It was a target . . . be packed before going to Sunday's BBQ, put on by the local historical society. I wasn't truly packed by 4:30, the time Sister and I had decided we'd go, but I was close enough that the end seemed in sight. Only we'd mentioned at one time that we could take separate cars if I was still pressed for time and had never touched base on the topic after that.
I closed down my computer at 4:30, still puzzled. I got up to find where I'd left my phone -- yes, I lose that too. Thankfully it can be paged from a base station. (Reasons for keeping the land line: stays on when the power is out so i can call the power company, can actually talk to other people without "YOU'RE BREAKING UP!" and after you page your lost handset, you can call your lost cell phone with it. My cell phone would still be lost under or in some piece of furniture without this latter feature.) I was planning to call Sister, but heard her and Brother-in-Law pull up just then.
The BBQ was at the usual venue for our little town -- the stables. It's where Soroptimist held its BBQ and where every other organization in town holds its BBQs. (Well, I think of a couple of exceptions, but this is the usual.) This one had a live band. The whole thing had started several hours before our arrival, so perhaps the dancing had died down in favor of eating, as they were playing to an empty piece of pavement.
We did some amount of howdying of people we know, put our names on raffle tickets, then loaded up our plates with hamburgers, macaroni and potato salads, and watermelon, then watched as dancing started up slowly.
Six o'clock came when the raffle prize was scheduled to be drawn. Sister and I moved up closer so we could hear the numbers better and the band took up the beat again, without an announcement, with redoubled vigor, so more people began to dance. We went back to our table.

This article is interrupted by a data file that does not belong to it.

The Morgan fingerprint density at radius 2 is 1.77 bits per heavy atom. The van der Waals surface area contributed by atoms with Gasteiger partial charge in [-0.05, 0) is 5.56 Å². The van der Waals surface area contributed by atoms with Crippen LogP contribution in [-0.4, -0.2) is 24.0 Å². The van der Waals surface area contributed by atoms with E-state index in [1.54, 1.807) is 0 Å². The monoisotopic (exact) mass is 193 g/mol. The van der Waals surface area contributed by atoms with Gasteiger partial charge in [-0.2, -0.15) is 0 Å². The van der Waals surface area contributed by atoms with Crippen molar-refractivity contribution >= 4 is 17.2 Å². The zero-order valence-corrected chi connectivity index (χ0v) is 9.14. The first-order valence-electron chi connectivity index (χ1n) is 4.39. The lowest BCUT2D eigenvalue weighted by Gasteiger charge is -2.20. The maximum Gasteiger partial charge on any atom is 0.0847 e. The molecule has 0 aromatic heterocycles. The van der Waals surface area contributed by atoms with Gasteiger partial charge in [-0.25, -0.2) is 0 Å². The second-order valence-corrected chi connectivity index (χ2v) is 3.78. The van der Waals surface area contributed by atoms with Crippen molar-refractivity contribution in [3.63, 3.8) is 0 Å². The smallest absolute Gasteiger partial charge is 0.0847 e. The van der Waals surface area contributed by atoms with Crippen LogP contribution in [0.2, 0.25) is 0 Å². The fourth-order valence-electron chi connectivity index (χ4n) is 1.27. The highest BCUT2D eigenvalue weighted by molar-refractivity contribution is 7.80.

|Really getting down, now!|
The announcement. Ready. I stood up and went closer again. (I saw the horse drawn carriage approaching in the parking lot and wanted its picture. It wasn't far away. The raffle tickets were misplaced. I had time to take the picture. I ran a bit closer, shot the photo, an instant before they began piling off,
and came back to hear the numbers.) People were walking away. I hadn't even been out of earshot and I hadn't heard a thing. I was not the winner. Who was the winner? "I dunno. Someone." That was the most I heard.
* * * * *
You can see here what great help I was receiving with packing. Henley was keeping the packing cubes firmly under his control so I couldn't put anything in them.
Pick him up, move him over, he plops right back down on them. Jean-Luc just stares morosely.
Labor Day itself is driving day, not really much of a day to do the celebrating. I think it's a big shopping day, except at Costco, where I wanted to shop. I think that I have never seen an empty Costco parking lot except in the middle of the night. I saw two empty Costco lots on Labor Day, in the middle of a Monday afternoon. I'd taken the most crowded conceivable roads in order to go to Costco so my usual 2.75 hour drive to Sister's Bay Area house took over four hours.
The crowd on the road out of my little town is like pouring a great load of cars through a funnel. Three streams of holiday traffic feed through town; one, traffic from the east side of the Sierra up over a high pass through Yosemite National Park; the second from Yosemite Valley; and the third from a major weekend music festival at an area just our side of the national park.
Traffic was bad when I joined it in town, but I took a little detour to get a picture for Photo A Day which I am playing on Facebook. When I came back out on the highway, I had it almost to myself. I had the shortcut down the steep grade beyond town unaccompanied. But then,
This line was stop and go for a few miles, until it converged with another highway which is fed by another mountain pass over the Sierra and another large recreational area in those mountains. There is no signal at the T-intersection where our portion of the stream feeds into the straight shot from the more northern road. It takes several highway patrolman to control this intersection and the one beyond it where the traffic light for normal traffic has to be turned off to coordinate the deluge.
But then, that's the way of holiday travel. Turn up the music and relax!
See you soon.